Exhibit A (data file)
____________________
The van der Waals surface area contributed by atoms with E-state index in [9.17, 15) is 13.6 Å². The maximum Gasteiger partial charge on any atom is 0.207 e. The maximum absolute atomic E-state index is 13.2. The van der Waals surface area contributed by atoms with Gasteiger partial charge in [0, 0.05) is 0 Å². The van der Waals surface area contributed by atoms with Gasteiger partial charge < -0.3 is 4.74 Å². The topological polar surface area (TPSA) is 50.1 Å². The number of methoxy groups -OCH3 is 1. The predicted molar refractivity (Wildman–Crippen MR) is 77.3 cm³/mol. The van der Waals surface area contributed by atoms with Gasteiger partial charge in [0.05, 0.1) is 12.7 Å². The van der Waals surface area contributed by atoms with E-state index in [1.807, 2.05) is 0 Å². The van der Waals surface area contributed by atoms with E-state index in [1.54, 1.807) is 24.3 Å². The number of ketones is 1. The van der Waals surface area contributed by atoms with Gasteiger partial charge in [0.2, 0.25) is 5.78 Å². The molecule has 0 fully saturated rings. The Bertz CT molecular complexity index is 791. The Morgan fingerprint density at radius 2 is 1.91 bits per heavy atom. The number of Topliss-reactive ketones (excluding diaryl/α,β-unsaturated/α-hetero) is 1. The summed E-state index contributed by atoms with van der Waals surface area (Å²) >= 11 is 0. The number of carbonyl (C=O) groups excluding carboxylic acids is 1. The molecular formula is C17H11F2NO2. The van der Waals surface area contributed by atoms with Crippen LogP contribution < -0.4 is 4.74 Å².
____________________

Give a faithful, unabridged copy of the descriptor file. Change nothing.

The van der Waals surface area contributed by atoms with E-state index in [9.17, 15) is 13.6 Å². The maximum Gasteiger partial charge on any atom is 0.207 e. The maximum absolute atomic E-state index is 13.2. The van der Waals surface area contributed by atoms with Gasteiger partial charge in [0, 0.05) is 0 Å². The van der Waals surface area contributed by atoms with Gasteiger partial charge < -0.3 is 4.74 Å². The topological polar surface area (TPSA) is 50.1 Å². The number of methoxy groups -OCH3 is 1. The predicted molar refractivity (Wildman–Crippen MR) is 77.3 cm³/mol. The van der Waals surface area contributed by atoms with Gasteiger partial charge in [0.05, 0.1) is 12.7 Å². The van der Waals surface area contributed by atoms with E-state index in [1.807, 2.05) is 0 Å². The van der Waals surface area contributed by atoms with E-state index in [1.54, 1.807) is 24.3 Å². The number of ketones is 1. The van der Waals surface area contributed by atoms with Gasteiger partial charge in [0.2, 0.25) is 5.78 Å². The molecule has 0 fully saturated rings. The Bertz CT molecular complexity index is 791. The Morgan fingerprint density at radius 2 is 1.91 bits per heavy atom. The number of Topliss-reactive ketones (excluding diaryl/α,β-unsaturated/α-hetero) is 1. The summed E-state index contributed by atoms with van der Waals surface area (Å²) >= 11 is 0. The number of carbonyl (C=O) groups excluding carboxylic acids is 1. The molecular formula is C17H11F2NO2. The van der Waals surface area contributed by atoms with Crippen LogP contribution < -0.4 is 4.74 Å².